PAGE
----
It’s easy for one no to outweigh many yesses, so much so that we may not even notice the yesses when they occur. A Facebook friend used to post what she called “The Daily Yes.” It was a good prompt for me because it was my cue to pay attention to what’s juicy and zesty and working in my life—to who and what has said yes to me and who and what I’ve said yes to.

Don’t Let the Nos Foil Your Plans

The negativity bias can really wreak havoc on your attempts to meet your goals, master a challenge, or change an unwanted habit. Your brain is more likely to point out all the things you don’t do—or don’t do as well as you could or should—while ignoring your successes. Along with repetition and perseverance, change requires a cheerleader, not a critic scolding you from the peanut gallery.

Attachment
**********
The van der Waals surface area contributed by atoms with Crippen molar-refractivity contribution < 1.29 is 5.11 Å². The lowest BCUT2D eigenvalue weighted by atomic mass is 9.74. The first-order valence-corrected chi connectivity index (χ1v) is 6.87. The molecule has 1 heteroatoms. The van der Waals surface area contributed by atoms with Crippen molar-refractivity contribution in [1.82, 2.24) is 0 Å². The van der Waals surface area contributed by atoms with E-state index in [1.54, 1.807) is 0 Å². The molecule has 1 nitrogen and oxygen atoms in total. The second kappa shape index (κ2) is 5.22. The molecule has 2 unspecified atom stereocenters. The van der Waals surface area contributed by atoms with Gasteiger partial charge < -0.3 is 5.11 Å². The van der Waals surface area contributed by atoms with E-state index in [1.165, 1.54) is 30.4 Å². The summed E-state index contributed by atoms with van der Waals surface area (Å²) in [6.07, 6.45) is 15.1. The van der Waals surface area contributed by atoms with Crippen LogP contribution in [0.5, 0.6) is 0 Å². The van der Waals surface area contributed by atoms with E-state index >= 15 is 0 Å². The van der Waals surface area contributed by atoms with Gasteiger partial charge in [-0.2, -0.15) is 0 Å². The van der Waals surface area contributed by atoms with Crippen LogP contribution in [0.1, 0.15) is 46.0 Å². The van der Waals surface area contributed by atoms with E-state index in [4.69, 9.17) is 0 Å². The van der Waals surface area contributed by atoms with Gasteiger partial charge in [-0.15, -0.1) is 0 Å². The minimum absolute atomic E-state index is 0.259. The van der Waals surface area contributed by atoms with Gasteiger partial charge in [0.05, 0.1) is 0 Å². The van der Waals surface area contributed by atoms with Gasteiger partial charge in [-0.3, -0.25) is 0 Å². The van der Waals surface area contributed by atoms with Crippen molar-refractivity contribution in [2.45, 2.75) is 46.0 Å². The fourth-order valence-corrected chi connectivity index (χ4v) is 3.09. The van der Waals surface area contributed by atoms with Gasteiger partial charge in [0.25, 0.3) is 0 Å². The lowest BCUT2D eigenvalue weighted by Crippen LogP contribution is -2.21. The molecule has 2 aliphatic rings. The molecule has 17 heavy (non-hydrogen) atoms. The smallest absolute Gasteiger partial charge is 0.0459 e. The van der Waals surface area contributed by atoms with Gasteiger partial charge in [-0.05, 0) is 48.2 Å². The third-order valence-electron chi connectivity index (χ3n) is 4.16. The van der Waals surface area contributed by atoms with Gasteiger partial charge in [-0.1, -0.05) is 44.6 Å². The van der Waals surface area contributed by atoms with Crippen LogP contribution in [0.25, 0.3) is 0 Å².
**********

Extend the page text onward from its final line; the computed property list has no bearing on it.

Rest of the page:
If you allow the negativity bias to run unchecked, you’re likely to believe there are more nos than there actually are—and that they mean something. You’re likely to perceive anything that doesn’t work or turn out the way you planned as evidence that something is wrong with you or with your plan instead of using it as feedback to help you adjust your course.

Any time you’re trying to change the status quo is a good time to be intentional about counting your yesses. 

Note: Counting your yesses isn’t the same as positive thinking. Although positive thinking sounds like a good idea, it may be more of a hindrance to success than a help. Nor is positive thinking the same as optimism, which is a character trait. Positivity and optimism are desirable, but not to the point where your glasses become so rose-colored you’re unable to see through them.

Part of the series A-Z: An Alphabet of Change.

T Is for Thinking

What exactly is thinking? It turns out this is an area where you can’t trust dictionaries to provide meaningful definitions. If you consider the various definitions of the word—or the process—you’re likely to either be confused or to grab one that fits your existing concept so you (and your not-necessarily-thinking brain) can move on.